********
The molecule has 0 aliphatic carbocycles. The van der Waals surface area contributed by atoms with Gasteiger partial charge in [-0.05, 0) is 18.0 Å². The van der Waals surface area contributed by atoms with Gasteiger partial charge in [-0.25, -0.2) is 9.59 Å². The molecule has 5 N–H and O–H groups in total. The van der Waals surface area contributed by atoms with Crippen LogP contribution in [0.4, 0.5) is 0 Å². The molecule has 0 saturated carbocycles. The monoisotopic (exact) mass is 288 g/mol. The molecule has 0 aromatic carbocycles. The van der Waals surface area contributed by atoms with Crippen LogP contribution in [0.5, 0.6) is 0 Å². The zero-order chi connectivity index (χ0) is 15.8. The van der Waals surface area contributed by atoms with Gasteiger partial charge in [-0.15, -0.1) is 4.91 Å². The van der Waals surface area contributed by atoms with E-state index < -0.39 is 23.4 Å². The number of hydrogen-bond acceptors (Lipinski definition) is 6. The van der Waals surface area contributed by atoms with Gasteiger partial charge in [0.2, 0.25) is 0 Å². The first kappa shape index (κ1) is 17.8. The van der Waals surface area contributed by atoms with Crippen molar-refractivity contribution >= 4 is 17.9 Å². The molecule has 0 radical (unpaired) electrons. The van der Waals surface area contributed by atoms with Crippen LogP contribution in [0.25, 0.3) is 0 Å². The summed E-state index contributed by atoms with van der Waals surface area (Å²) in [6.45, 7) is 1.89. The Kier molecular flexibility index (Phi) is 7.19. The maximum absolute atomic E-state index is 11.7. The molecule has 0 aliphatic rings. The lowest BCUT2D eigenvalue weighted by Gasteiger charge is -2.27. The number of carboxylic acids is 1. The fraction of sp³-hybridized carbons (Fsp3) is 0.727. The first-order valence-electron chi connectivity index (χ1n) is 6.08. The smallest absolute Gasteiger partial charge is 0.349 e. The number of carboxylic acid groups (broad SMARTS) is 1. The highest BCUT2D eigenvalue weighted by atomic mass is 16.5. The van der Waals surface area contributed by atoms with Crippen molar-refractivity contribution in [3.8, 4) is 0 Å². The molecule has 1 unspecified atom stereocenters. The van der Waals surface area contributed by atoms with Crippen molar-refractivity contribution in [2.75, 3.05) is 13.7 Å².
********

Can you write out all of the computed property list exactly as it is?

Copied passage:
The molecule has 0 aliphatic carbocycles. The van der Waals surface area contributed by atoms with Gasteiger partial charge in [-0.05, 0) is 18.0 Å². The van der Waals surface area contributed by atoms with Gasteiger partial charge in [-0.25, -0.2) is 9.59 Å². The molecule has 5 N–H and O–H groups in total. The van der Waals surface area contributed by atoms with Crippen LogP contribution in [0.4, 0.5) is 0 Å². The molecule has 0 saturated carbocycles. The monoisotopic (exact) mass is 288 g/mol. The molecule has 0 aromatic carbocycles. The van der Waals surface area contributed by atoms with Crippen LogP contribution in [0.5, 0.6) is 0 Å². The zero-order chi connectivity index (χ0) is 15.8. The van der Waals surface area contributed by atoms with Gasteiger partial charge in [-0.15, -0.1) is 4.91 Å². The van der Waals surface area contributed by atoms with E-state index < -0.39 is 23.4 Å². The number of hydrogen-bond acceptors (Lipinski definition) is 6. The van der Waals surface area contributed by atoms with Gasteiger partial charge in [0.2, 0.25) is 0 Å². The first kappa shape index (κ1) is 17.8. The van der Waals surface area contributed by atoms with Crippen molar-refractivity contribution >= 4 is 17.9 Å². The molecule has 0 radical (unpaired) electrons. The van der Waals surface area contributed by atoms with Crippen LogP contribution in [0.25, 0.3) is 0 Å². The summed E-state index contributed by atoms with van der Waals surface area (Å²) in [6.45, 7) is 1.89. The Kier molecular flexibility index (Phi) is 7.19. The maximum absolute atomic E-state index is 11.7. The molecule has 0 aliphatic rings. The lowest BCUT2D eigenvalue weighted by Gasteiger charge is -2.27. The number of carboxylic acids is 1. The fraction of sp³-hybridized carbons (Fsp3) is 0.727. The first-order valence-electron chi connectivity index (χ1n) is 6.08. The smallest absolute Gasteiger partial charge is 0.349 e. The number of carboxylic acid groups (broad SMARTS) is 1. The highest BCUT2D eigenvalue weighted by atomic mass is 16.5. The van der Waals surface area contributed by atoms with Crippen molar-refractivity contribution in [3.8, 4) is 0 Å². The molecule has 1 unspecified atom stereocenters. The van der Waals surface area contributed by atoms with Crippen molar-refractivity contribution in [2.75, 3.05) is 13.7 Å².